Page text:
“In the 1960s and 1970s, however, while integration increased the percentage of African Americans in the enlisted ranks, the percentage of minority officers remained extremely low (3% of Army officers), and perceptions of discrimination were pervasive. This deficiency in the officer corps and the discrimination perceived to be its cause led to low morale and heightened racial tension. The danger that this created was not theoretical, as the Vietnam era demonstrates. As that war continued, the armed forces suffered increased racial polarization, pervasive disciplinary problems, and racially motivated incidents in Vietnam and on posts around the world…. The military’s leadership ‘recognized that its racial problem was so critical that it was on the verge of self-destruction.’ ”(pp 6-7)

The Amici conclude that the military’s realization of its racial problems “set in motion the policies and initiatives that have led to today’s relative positive state of affairs.” (p 7) Through affirmative action initiatives that the military put in place — financial and tutorial assistance, recruiting programs, employing race as a factor in recruiting and admissions policies and decisions, and preparatory academies to increase the pool of qualified minority candidates — 19% of active duty officers are minority. The military is now one of America’s most integrated institutions, and it has become so through affirmative action policies. The military Amici submit that “the government’s compelling interest in promoting racial diversity in higher education is buttressed by its compelling national security interest in a cohesive military. That requires both a diverse officer corps and substantial numbers of officers educated and trained in diverse educational settings, including the military academies and ROTC programs.” (p8)

The example of the military demonstrates that ignoring racial issues, however harmonious race relationships might have appeared to be until the military faced a major crisis such as the Vietnam War, actually produced profound racial tension and polarization. Affirmative action in the military has resulted in a much more realistic and healthy state of affairs. Something is clearly awry when some Americans long for the days when racial tension was not perceived but nonetheless was felt — at least by Americans of color — and largely ignored.

College students need to learn how to understand perceptions of racial tension and the different perspectives on society and institutions that produce those perceptions. In fact, the assumption that students of various backgrounds have different perspectives on how much racial tension exists, and on many other matters about institutions and society, is part of why we want students of different groups to interact with each other — so they understand and learn from these differences.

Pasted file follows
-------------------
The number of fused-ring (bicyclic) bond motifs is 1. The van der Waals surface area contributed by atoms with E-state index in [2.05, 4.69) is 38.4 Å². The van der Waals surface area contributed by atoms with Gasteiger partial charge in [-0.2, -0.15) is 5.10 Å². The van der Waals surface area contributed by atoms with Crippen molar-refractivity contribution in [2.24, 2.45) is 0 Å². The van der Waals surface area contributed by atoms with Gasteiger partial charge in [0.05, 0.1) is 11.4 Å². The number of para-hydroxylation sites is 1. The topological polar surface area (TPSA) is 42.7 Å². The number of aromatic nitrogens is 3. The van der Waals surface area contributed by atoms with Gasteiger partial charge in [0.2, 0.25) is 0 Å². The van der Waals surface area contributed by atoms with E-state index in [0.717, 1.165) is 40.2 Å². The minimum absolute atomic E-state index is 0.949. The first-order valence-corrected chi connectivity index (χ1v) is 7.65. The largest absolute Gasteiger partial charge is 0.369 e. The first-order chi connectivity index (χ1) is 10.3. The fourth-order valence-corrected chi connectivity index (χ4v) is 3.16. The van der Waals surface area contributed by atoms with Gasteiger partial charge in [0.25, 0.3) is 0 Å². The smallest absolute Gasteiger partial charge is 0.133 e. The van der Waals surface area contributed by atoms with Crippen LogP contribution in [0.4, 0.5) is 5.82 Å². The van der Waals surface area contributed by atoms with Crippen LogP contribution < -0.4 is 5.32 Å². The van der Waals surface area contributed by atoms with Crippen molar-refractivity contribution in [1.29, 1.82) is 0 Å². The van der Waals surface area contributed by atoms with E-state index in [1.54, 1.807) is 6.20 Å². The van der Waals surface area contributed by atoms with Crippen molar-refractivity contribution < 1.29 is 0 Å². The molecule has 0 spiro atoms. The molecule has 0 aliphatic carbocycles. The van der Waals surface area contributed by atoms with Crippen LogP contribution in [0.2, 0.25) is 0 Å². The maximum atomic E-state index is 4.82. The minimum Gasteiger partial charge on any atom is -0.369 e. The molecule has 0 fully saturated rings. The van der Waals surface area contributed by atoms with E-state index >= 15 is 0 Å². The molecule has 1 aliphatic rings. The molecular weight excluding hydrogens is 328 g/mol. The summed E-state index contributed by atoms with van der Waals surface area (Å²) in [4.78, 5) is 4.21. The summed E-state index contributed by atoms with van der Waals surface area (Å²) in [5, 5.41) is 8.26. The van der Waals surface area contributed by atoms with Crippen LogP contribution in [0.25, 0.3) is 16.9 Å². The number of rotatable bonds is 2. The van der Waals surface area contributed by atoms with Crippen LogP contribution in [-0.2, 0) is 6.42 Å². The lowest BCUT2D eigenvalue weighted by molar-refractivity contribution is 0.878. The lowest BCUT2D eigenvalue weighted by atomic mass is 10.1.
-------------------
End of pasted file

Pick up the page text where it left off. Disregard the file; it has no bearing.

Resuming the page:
Societies all around the world are being threatened by racial and ethnic cleavages. Surely, college students today need to learn how to work, live, and be leaders in a diverse society lest our own heterogeneous society and democracy become as hopelessly divided as many in the world are today.

The Gurin Expert Report did not selectively distort information from the Michigan Student Study.

We have dealt with Lerner and Nagai’s unwarranted conclusions from the data on perceptions of racial tension because it is the focus of their critique, and because alarms about supposed racial tension on the nation’s college campuses have formed a major critique by the opponents of affirmative action. The Gurin Expert Report provided data, as we noted above, that speak directly to the issue of racial tension — data from the students’ own experiences.

It is also important to point out, once again, that the only data that we used from the Michigan Student Study for the Expert Report were those relevant to the regression analyses linking the students’ own diversity experiences to their own educational outcomes, as predicted from our theory. The Michigan Student Study contained many questions on other matters that were not relevant as measures of the students’ experiences with diversity or as measures of their educational outcomes. We excluded all of them, whether or not they might have produced findings that could be construed as “negative” or “positive” in their implications for the lawsuits.

Racial differences in perspectives provide opportunities for students to learn.

In addition to the findings on perceptions of racial tension, Lerner and Nagai present and discuss findings from the bar charts on students’ attitudes toward affirmative action, their evaluations of Michigan’s institutional commitment to diversity, and their views about how much white faculty respect students of color.

There are two important points to make about this aspect of the Lerner and Nagai charges.

  1. As we have already emphasized, these questions do not measure either the students’ own diversity experiences or their educational outcomes. Thus, findings on these kinds of survey questions do not undermine (nor do they support) the Gurin Report.